There it is – a blueprint for privatisation, starting with what they deem softer areas like education and moving on to the NHS within 5 years.

The document goes into some detail about how such a Free Trade Agreement would deal with a range of other arenas and issues.

Milton Friedman, one of the principal architects of the current neo-liberal world order now failing the world, said: “There is nothing as powerful as an idea when its time has come. I say that time is a crisis, actual or perceived. When the crisis occurs, the actions that are taken depend on the ideas lying around.”

Hannan and his co-conspirators are seeding these ideas so that they become available when needed.

Beware Brexiteers bearing false promises – many were hoodwinked by the lies about massive NHS investment. Trade Agreements are likely to offer similar attractive lies. We must remain vigilant against these crazy and dangerous proposals.

Published with acknowledgements of GP Magazine.

 

Leave a comment

Nick Bostock reports at GPonline that:

Under-pressure GPs are delivering ‘remarkable outcomes’ on cancer

You can read the complete article here. Nick reports:

GPs ‘can take a lot of credit’ for marked improvements in early cancer diagnosis and reductions in the proportion of cases detected as an emergency, according to a cancer expert.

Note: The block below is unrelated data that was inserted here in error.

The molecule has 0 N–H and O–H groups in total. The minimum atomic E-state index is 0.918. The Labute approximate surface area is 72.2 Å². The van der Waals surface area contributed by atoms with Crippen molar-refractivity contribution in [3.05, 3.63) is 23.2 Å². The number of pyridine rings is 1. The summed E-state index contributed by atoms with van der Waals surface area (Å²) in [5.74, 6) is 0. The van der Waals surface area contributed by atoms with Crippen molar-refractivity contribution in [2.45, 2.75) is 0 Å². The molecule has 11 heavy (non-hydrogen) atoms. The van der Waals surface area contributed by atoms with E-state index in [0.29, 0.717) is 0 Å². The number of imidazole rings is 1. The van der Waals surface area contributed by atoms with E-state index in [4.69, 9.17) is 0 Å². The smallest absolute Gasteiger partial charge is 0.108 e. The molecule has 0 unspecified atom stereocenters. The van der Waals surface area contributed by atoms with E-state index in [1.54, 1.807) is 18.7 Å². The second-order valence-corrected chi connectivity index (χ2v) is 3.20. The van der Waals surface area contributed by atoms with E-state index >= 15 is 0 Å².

In the year to March 2018, the proportion of cancer patients who first presented at hospital as an emergency fell to 18.8% – down from 21% in the year to December 2012.

Over roughly the same period, cancers detected at an early stage increased significantly – rising from 46% in 2013 to 52% by mid-2017, according to figures from the National Cancer Intelligence Network (NCIN).

However: GPonline reported earlier this year on research showing that GPs were as good as consultants at making appropriate use of cancer diagnostic tests – and yet pledges to give GPs direct access to four key diagnostic tests – blood tests, chest X-ray, ultrasound and endoscopy – have not been delivered in many areas.

Isn’t it about time that GPs were also given access to the new technology for GP consultations via mobile and Skype? This is currently being ‘rolled out’ by GP at Hand. Here’s a transcript of the R4 Today programme 13 September at 6 mins to 9:00 am (I made this transcript and I believe it’s a fairly accurate job – but any mistakes are mine):

(Int) Interviewer

AP (Ali Parsa, CEO Babylon – parent company that runs GP at Hand)

RV (Dr Richard Vautrey, Chair GP Committee, British Medical Association)

SoS = Secretary of State

 

(Int): So Ali Parsa just explain to us how your App works.

(AP): So, we have a very simple service. So, what it does is allow patients to check their symptoms whenever they want. To make an appointment with a doctor within seconds, to be able to see a doctor within minutes. In fact, I was just checking my App and it says that if I want to see a doctor I can see one at 9 o’clock today, in the next few minutes.

(Int): You mean ‘see’ over the phone?